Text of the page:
# nostalgebraist comments on Why GPT wants to mesa-optimize & how we might change this

• I’m skeptical that internal beam search would help in language modeling.

Language modeling is like predicting the weather, in the sense that even if you are literally as good as possible at it, your prediction accuracy still degrades rapidly as a function of the number of steps ahead you’re looking. So a predictor which seems (and is) frighteningly powerful at some short range L will do little better than random guessing if you chain its predictions up to some small multiple of L.

Weather is like this because of chaotic dynamics. Language modeling is like this because

(a) Text is used to communicate: the writer expects the audience to learn something from the last X% of a text that they couldn’t extrapolate from reading the first (100-X)%, or else they’d just stop and not write the remaining X%.

(b) By construction, language modeling gives you nothing to work with except the text itself, so you don’t know who produced it or for whom. So even if you were smart enough to guess what any individual human would say next (!), you don’t know which human produced the text you’re looking at. (Or even whether it was a human at all.)

Thus (IMO), language modeling is not really about thinking ahead to find some “objectively correct” next move as in Chess/​Go. It’s more about trying to guess what the author of this text will do in the very next step. The author and the LM are almost sure to diverge after a few more steps, so even if the LM had a beam search oracle, I expect it wouldn’t find it very useful.

To make the point concrete, I don’t think “orange” is necessarily a bad guess here—among other things, it would be the correct guess if the author were trying to illustrate the point of your example!

And if we were predicting this post itself, the true next token would not be orange or any other word but an ellipsis ”...”, which seems bizarre from the narrow perspective of the example, but is typical of the wild world LMs operate in. (Which also contains typos, actually-incoherent writers, mangled formatting, the list goes on . . . )

• So a predictor which seems (and is) frighteningly powerful at some short range L will do little better than random guessing if you chain its predictions up to some small multiple of L.

A system which develops small-L lookahead (for L > 1) may find large-L lookahead to be nearby in programspace. If so, incentivizing the development of small-L lookahead makes it more likely that the system will try large-L lookahead and find it to be useful as well (in predicting chess moves for instance).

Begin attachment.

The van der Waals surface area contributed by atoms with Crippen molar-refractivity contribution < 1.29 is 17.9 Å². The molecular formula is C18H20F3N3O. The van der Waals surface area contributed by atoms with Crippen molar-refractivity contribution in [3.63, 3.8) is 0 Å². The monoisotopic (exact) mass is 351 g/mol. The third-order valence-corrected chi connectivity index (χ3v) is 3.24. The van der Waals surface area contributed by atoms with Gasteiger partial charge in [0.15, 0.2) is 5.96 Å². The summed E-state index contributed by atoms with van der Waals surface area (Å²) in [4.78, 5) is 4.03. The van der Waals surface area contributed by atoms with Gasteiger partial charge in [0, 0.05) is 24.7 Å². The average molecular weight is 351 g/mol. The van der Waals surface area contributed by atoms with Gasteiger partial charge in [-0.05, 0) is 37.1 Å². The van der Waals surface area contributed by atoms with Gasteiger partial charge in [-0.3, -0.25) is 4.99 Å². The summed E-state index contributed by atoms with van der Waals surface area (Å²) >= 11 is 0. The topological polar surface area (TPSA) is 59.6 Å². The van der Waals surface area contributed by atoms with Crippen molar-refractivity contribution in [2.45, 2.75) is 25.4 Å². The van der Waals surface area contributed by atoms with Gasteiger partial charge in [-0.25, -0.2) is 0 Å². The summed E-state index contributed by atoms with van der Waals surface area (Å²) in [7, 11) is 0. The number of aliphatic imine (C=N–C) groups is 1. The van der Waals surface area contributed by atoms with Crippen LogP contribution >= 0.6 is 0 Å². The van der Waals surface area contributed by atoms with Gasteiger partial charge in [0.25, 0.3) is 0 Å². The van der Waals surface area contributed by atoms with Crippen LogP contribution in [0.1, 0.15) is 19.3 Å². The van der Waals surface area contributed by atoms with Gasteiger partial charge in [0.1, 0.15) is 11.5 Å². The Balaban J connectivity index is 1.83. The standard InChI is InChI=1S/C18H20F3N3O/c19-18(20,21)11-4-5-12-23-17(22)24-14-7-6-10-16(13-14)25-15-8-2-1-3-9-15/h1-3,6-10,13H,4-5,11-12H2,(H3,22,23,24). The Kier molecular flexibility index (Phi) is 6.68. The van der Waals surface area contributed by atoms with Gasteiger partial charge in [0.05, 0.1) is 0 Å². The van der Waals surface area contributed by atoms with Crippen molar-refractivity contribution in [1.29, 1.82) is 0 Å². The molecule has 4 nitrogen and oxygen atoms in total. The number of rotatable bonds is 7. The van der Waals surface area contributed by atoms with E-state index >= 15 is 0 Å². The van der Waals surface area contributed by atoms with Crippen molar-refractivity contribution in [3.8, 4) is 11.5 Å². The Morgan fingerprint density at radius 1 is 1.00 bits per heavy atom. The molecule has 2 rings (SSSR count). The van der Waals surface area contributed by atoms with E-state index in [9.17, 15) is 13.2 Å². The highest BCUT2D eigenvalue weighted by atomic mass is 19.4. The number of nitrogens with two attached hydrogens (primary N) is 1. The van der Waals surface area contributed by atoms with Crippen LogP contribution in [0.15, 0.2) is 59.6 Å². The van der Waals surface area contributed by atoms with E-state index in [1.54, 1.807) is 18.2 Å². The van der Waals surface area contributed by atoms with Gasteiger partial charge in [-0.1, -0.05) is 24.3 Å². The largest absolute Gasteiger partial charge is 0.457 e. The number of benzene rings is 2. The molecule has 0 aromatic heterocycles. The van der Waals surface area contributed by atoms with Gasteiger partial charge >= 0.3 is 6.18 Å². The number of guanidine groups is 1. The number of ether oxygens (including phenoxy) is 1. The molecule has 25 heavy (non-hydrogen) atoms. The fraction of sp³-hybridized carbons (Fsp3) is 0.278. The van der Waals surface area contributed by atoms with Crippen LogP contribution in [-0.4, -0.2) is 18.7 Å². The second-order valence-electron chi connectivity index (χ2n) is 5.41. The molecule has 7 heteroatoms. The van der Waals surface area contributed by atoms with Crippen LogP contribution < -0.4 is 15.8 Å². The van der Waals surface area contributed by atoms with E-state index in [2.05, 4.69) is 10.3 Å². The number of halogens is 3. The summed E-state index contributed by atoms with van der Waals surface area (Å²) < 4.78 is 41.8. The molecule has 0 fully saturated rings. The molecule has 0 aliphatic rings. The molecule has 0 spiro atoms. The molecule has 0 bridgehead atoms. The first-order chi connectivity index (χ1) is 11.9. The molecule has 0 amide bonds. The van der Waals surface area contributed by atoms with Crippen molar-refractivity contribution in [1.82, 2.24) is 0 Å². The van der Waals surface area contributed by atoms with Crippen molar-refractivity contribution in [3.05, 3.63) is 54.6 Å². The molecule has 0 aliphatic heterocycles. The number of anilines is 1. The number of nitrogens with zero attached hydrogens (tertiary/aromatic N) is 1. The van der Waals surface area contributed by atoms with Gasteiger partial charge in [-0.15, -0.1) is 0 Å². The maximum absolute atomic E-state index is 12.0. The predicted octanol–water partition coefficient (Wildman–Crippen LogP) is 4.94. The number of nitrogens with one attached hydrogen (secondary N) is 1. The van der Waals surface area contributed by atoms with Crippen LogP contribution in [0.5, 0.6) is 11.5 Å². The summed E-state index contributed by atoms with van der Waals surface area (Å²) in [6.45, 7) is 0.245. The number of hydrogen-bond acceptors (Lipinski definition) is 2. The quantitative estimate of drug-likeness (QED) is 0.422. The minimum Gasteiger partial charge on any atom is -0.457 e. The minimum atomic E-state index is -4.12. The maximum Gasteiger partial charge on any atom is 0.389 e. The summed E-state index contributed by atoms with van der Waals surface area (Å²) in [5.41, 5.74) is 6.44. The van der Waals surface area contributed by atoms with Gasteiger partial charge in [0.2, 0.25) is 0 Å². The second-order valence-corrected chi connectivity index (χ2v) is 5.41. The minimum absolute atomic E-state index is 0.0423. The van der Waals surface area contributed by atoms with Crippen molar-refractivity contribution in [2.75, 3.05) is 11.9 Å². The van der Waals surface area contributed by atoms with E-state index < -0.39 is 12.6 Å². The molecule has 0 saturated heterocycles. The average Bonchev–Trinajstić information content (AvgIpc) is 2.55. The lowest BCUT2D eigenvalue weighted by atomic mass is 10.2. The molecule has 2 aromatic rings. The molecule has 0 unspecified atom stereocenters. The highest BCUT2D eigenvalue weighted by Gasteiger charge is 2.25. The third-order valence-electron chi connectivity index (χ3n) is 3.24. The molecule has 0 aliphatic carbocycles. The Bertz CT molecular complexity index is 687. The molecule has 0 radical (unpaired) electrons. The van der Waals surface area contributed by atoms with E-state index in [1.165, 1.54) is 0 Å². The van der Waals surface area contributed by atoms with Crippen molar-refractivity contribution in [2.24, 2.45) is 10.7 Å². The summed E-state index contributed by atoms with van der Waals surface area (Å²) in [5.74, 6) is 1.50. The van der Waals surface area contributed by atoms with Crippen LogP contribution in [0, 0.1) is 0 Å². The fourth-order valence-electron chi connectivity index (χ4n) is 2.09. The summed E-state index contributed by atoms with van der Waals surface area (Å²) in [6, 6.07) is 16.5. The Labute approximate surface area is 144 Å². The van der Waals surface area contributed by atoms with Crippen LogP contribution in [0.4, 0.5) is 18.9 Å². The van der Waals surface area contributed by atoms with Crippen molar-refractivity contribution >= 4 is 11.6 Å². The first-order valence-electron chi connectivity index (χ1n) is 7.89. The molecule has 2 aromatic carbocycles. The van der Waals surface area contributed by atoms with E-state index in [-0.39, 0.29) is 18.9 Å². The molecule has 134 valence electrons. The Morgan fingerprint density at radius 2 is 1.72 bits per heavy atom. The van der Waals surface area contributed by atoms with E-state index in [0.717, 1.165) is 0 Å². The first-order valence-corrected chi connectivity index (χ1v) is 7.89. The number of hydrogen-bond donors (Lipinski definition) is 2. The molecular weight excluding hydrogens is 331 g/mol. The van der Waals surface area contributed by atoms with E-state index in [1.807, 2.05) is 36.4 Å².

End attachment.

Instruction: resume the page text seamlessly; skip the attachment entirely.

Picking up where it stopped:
My intuition is that small-L lookahead could be close to large-L lookahead in programspace for something like an RNN, but not for GPT-3′s transformer architecture.

Anyway, the question here isn’t whether lookahead will be perfectly accurate, but whether the post-lookahead distribution of next words will allow for improvement over the pre-lookahead distribution. Lookahead is almost certainly going to do better than random guessing, even topic models can do that.

By construction, language modeling gives you nothing to work with except the text itself, so you don’t know who produced it or for whom.

Are you saying that GPT-3′s training corpus was preprocessed to remove information about the author, title, and publication venue? Or are you only talking about what happens when this info is outside the context window?

• Anyway, the question here isn’t whether lookahead will be perfectly accurate, but whether the post-lookahead distribution of next words will allow for improvement over the pre-lookahead distribution.

Can you say a bit more about why you only need look-ahead to improve performance? SGD favors better improvements over worse improvements—it feels like I could think of many programs that are improvements but which won’t be found by SGD. Maybe you would say there don’t seem to be any improvements that are this good and this seemingly easy for SGD to find?

• From a safety standpoint, hoping and praying that SGD won’t stumble across lookahead doesn’t seem very robust, if lookahead represents a way to improve performance. I imagine that whether SGD stumbles across lookahead will end up depending on complicated details of the loss surface that’s being traversed.

• I agree, and thanks for the reply. And I agree that even a small chance of catastrophe is not robust. Though I asked because I still care about the probability of things going badly, even if I think that probability is worryingly high. Though I see now (thanks to you!) that in this case our prior that SGD will find look-ahead is still relatively high and that belief won’t change much by thinking about it more due to sensitivity to complicated details we can’t easily know.